Item 3 describes the emergence of significant populist movements in China to push for better air pollution monitoring and controls. Item 1, 2 and 4 describe national and regional efforts to step up monitoring and air pollution controls in China.
1. Xinhuanet – China’s environmental planning body is seeking to lower the levels of small particulate pollutants in key industrial regions and cities by about 10 percent by 2015, sources close to the Ministry of Environmental Protection said in November, 2011
And a new set of standards under discussion to evaluate air quality is likely to include readings of PM2.5, the tiny airborne pollutants smaller than 2.5 microns that cause haze and can travel deep into the lungs and damage human respiratory systems.
“China is among the worst polluted places by particulate matter in the world, and the concentration of PM2.5 in most Chinese cities is higher than the safe levels called for by air quality guidelines published by the World Health Organization,” said Hao Jiming, a professor from the department of environmental science and engineering at Tsinghua University.
The country now only reports air quality based on readings of PM10, particulate matter smaller than 10 microns, which is why monitoring results do not match people’s sense of pollution.
“Compared to the WHO guidelines, China’s air quality standards are rather lax, and evaluation factors are still limited,” he told a Sino-US conference on regional air quality, held in Beijing on Thursday.
Under discussion are a new set of air evaluation standards, which are likely to include readings of PM2.5, and opinions will start to be solicited soon, said Hao.
The concentration of PM2.5 is related to the levels of pollution from burning coal, vehicle emissions and chemical plants, such as sulfur dioxide, nitrogen dioxide, volatile organic compounds and ammonia, according to Hao.
Meanwhile, a comprehensive plan for regional air pollution control drafted by the Chinese Academy for Environmental Planning has set a goal of “significantly lowering emissions of sulfur dioxide, nitrogen oxide and particulate matter” and “notably improving air quality” in 12 key zones by 2015, according to Yang Jintian, deputy chief engineer at the academy.
The 12 key zones – including the Beijing-Tianjin-Hebei area, Yangtze River Delta and Pearl River Delta – are large industrial regions and city clusters, covering 12 percent of China’s territory and 42 percent of its population. Together they account for 67 percent of the country’s GDP, and about half of pollution emissions.
Power plants, iron and steel factories and cement plants in these areas will have to follow more stringent emission standards, and the areas will also have to upgrade fuel quality for vehicles to reduce pollution emissions.
The agreements specify mandatory emission reduction targets and pollution control targets for these local governments and enterprises, respectively, within the 12th Five-Year Plan period (2011-2015), and lists major emission reduction projects that signatories have to fulfill within a designated time frame.
According to the listed projects for 2011-2015, China will build at least 1,184 new sewage treatment plants with a daily capacity of treating 45.7 million tonnes of sewage, and equip thermal power plants with a total generating capacity of 400 million KW with de-sulfurizing facilities.
The central government will conduct annual performance evaluations of provincial governments in emission reduction and pollution control, and hold underachievers accountable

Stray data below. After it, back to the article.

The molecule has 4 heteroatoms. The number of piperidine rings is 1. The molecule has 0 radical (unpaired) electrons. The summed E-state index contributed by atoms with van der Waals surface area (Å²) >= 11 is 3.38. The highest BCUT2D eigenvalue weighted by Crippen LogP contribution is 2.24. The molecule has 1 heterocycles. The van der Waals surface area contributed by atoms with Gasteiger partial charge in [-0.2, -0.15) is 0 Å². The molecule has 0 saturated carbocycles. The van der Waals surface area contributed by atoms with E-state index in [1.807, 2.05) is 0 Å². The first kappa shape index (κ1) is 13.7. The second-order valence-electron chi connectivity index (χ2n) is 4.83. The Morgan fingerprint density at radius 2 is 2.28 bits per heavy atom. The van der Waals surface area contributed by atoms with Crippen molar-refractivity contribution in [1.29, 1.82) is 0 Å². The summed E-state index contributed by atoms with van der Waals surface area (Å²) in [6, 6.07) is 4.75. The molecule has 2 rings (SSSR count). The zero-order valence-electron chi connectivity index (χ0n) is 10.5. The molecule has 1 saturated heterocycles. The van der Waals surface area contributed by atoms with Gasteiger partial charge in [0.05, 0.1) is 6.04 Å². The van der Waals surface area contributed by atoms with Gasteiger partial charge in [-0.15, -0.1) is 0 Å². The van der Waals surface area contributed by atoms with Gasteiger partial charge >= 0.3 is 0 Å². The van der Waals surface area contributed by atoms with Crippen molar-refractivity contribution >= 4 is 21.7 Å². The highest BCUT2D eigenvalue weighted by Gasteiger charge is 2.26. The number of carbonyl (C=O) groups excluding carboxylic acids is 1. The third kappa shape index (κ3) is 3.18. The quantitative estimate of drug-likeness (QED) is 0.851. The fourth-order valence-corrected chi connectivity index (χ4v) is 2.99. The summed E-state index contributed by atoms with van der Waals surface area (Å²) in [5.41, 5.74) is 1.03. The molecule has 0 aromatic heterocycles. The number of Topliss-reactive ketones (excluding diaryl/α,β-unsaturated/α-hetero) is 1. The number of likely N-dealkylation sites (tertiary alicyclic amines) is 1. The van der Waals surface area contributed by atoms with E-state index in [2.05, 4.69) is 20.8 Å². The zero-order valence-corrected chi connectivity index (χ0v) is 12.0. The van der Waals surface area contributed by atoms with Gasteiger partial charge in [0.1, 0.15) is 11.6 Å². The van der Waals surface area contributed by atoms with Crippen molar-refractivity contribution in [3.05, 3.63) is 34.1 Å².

3. Armed with a device that looks like an old transistor radio, some Beijing residents are recording pollution levels and posting them online. It’s an act that borders on subversion.
The government keeps secret all data on the fine particles that shroud China’s capital in a health-threatening smog most days. But as they grow more prosperous, Chinese are demanding the right to know what the government does not tell them: just how polluted their city is.
The Ministry of Environmental Protection has announced plans to factor PM2.5 into new air quality standards, beyond the coarser PM10 already measured, but not until 2016.
Feng Yongfeng is a journalist and founder of Green Beagle, whose mission is to raise awareness of environmental problems and help improve China’s environment.
The battle over Beijing’s air seemed to take off this fall amid a run of smog-choked days. Pan Shiyi, a rich celebrity property developer who symbolizes middle-class aspirations, took to China’s version of Twitter to repost readings, including PM2.5, from the U.S. Embassy in Beijing that measures air quality from a monitor on its roof and publishes them online every hour.
The U.S. Embassy air quality readings are often bleaker than the official measure. From noon Sunday to noon Monday — during which hundreds of flights were canceled because of poor visibility at Beijing’s airport — embassy readings went from “hazardous” to “beyond index” as pollution exceeded the scale used by the U.S. Environmental Protection Agency. Beijing’s Environmental Protection Bureau said pollution was light.
Green Beagle is encouraging citizens to club together with neighbors and others in their community to buy their own 30,000 yuan ($5,000) PM2.5 monitoring device.
New equipment is required to sync with existing technology to monitor PM2.5, air particulate with a diameter of 2.5 micrometers or less. PM2.5 particles can penetrate the lungs or even enter the blood stream.
Before the automatic monitoring standards are released nationally, Shandong will follow those of the international community, according to dzwww.com, a Jinan-based news website.
The province will publish air quality readings every month. “Blue sky, white clouds and shining stars” will be some of the index designations used.
It hopes by 2015 pollution readings will be 20 percent lower than those in 2010.
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